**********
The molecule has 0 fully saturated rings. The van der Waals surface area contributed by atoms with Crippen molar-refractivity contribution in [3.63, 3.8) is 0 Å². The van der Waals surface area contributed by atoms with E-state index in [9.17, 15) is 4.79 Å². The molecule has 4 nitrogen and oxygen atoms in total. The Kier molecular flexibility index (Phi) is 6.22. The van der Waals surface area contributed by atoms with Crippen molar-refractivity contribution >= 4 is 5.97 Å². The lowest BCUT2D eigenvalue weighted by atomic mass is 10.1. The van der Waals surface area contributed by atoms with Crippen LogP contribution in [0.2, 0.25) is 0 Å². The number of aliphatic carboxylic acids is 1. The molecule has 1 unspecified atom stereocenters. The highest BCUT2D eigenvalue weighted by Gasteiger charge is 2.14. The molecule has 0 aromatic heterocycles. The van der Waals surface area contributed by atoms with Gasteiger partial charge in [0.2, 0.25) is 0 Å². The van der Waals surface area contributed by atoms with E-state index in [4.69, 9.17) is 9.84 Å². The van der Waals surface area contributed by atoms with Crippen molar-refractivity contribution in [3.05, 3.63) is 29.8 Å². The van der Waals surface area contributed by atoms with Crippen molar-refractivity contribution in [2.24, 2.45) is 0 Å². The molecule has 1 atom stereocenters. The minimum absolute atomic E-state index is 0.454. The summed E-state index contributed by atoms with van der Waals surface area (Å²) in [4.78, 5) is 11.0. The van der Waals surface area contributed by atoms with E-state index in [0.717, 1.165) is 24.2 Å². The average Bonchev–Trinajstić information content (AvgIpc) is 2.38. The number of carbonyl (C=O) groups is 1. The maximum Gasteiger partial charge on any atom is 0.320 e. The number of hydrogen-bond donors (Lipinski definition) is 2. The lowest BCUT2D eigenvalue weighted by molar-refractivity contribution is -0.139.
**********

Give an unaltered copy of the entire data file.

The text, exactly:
The molecule has 0 fully saturated rings. The van der Waals surface area contributed by atoms with Crippen molar-refractivity contribution in [3.63, 3.8) is 0 Å². The van der Waals surface area contributed by atoms with E-state index in [9.17, 15) is 4.79 Å². The molecule has 4 nitrogen and oxygen atoms in total. The Kier molecular flexibility index (Phi) is 6.22. The van der Waals surface area contributed by atoms with Crippen molar-refractivity contribution >= 4 is 5.97 Å². The lowest BCUT2D eigenvalue weighted by atomic mass is 10.1. The van der Waals surface area contributed by atoms with Crippen LogP contribution in [0.2, 0.25) is 0 Å². The number of aliphatic carboxylic acids is 1. The molecule has 1 unspecified atom stereocenters. The highest BCUT2D eigenvalue weighted by Gasteiger charge is 2.14. The molecule has 0 aromatic heterocycles. The van der Waals surface area contributed by atoms with Gasteiger partial charge in [0.2, 0.25) is 0 Å². The van der Waals surface area contributed by atoms with E-state index in [4.69, 9.17) is 9.84 Å². The van der Waals surface area contributed by atoms with Crippen molar-refractivity contribution in [3.05, 3.63) is 29.8 Å². The van der Waals surface area contributed by atoms with Crippen molar-refractivity contribution in [2.24, 2.45) is 0 Å². The molecule has 1 atom stereocenters. The minimum absolute atomic E-state index is 0.454. The summed E-state index contributed by atoms with van der Waals surface area (Å²) in [4.78, 5) is 11.0. The van der Waals surface area contributed by atoms with E-state index in [0.717, 1.165) is 24.2 Å². The average Bonchev–Trinajstić information content (AvgIpc) is 2.38. The number of carbonyl (C=O) groups is 1. The maximum Gasteiger partial charge on any atom is 0.320 e. The number of hydrogen-bond donors (Lipinski definition) is 2. The lowest BCUT2D eigenvalue weighted by molar-refractivity contribution is -0.139.